Most recently, I was invited to go to the USF Contemporary Art Museum to take part in their current exhibition. For those of you who have read previous blogs, you know that even though I stopped working there over a decade ago, I still seem to be held in their orbit.

The show "MashUp" included a piece by Pablo Reyes, where people get to 'air guitar' on a stage to selected songs, using a wooden guitar silhouette which is smashed by the participant. The guitar remnants accrue on the stage. They video taped the performances and then replay them on a monitor at the side of the stage for the rest of the exhibition.

I was performer #1.

Then after all the other performers finished, David Leonard of "Tampa Bay's 10" needed assistance for his feature. I was called on to assist because I have a problem.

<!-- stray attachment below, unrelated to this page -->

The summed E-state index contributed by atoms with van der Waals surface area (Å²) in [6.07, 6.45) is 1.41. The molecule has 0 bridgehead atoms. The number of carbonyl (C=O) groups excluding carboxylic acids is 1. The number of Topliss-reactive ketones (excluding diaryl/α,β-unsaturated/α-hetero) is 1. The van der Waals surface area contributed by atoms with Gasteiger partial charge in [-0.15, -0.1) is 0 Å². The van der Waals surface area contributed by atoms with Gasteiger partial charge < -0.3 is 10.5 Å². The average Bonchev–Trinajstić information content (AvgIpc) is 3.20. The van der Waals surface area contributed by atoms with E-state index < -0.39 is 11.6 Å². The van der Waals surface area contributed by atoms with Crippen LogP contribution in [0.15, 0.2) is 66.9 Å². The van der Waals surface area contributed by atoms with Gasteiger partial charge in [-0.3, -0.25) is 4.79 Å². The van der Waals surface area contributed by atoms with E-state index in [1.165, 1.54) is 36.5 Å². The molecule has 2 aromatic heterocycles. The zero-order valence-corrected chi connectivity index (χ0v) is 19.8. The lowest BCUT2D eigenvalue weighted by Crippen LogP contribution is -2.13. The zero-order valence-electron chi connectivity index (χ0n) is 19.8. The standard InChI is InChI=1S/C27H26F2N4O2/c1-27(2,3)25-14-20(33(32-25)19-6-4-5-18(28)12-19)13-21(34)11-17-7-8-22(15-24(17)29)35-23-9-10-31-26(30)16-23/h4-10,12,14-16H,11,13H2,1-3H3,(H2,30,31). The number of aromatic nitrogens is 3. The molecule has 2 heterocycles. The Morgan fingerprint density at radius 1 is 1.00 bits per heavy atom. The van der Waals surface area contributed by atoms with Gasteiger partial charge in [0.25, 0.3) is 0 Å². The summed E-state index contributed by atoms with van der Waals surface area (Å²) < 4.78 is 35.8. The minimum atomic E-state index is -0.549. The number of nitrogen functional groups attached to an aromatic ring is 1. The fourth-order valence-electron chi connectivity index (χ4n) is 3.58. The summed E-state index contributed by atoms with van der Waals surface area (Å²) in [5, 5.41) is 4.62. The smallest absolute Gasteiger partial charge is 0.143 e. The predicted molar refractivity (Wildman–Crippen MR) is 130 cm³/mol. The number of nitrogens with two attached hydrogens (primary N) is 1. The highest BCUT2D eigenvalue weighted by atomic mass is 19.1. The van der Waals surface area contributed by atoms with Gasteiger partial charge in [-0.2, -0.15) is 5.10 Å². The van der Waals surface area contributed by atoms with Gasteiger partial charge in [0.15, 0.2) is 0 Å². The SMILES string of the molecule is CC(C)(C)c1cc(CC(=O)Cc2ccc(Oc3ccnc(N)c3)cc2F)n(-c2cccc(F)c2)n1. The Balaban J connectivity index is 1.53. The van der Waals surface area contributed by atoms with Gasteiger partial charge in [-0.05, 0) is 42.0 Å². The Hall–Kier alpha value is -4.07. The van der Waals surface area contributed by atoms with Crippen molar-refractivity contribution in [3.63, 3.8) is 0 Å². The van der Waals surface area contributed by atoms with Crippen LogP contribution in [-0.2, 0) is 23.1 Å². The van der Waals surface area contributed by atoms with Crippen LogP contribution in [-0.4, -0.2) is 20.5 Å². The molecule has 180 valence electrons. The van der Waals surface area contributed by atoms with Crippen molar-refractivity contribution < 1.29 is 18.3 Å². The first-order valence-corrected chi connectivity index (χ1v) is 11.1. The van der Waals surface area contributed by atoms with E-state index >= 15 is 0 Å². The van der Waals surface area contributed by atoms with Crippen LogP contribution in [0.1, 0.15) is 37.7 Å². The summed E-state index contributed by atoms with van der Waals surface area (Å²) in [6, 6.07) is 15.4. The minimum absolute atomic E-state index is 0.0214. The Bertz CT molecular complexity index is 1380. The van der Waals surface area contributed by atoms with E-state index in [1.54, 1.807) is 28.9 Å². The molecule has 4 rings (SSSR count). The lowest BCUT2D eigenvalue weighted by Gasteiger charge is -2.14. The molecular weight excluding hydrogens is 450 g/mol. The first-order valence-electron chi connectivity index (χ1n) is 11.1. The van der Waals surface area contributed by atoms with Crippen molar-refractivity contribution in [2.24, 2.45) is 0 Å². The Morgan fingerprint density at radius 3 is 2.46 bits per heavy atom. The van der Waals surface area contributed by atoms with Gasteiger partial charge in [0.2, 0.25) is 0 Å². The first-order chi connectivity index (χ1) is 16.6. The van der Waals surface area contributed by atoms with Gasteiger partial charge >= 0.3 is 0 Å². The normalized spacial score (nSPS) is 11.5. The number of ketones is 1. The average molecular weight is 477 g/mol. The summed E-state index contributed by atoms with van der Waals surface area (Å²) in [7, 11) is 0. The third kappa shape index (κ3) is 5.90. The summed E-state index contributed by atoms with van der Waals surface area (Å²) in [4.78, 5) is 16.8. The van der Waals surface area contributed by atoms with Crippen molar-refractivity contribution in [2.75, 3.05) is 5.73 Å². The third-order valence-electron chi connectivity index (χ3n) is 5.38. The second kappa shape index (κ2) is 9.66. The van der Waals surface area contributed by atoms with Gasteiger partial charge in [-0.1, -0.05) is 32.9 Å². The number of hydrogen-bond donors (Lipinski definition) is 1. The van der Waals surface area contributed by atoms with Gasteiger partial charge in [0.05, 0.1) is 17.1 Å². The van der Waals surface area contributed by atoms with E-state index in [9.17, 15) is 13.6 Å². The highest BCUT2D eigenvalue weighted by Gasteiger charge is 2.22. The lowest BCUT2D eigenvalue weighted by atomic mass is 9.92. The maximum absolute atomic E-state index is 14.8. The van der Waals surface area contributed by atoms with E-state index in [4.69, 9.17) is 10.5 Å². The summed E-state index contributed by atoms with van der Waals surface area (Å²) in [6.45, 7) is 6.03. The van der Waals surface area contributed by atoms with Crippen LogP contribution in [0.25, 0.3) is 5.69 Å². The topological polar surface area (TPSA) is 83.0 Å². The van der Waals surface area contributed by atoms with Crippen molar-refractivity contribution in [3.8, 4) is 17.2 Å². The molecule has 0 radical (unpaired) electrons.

Look for me with the mohawk (

I brought my family to the opening of the exhibition. My son jammed out to the song I performed. A reporter from the St. Petersburg Times took some photographs of him and loved the parallel performance.

My son introduced himself to the curator and the artist. The artist's wife suggested that my son perform to a song and smash a guitar as well. He chose the same song I had performed and he got a good size audience. Apparently, this is a genetic problem which I have passed on.

Check him out on the tbt* blog:

2008 Summer Update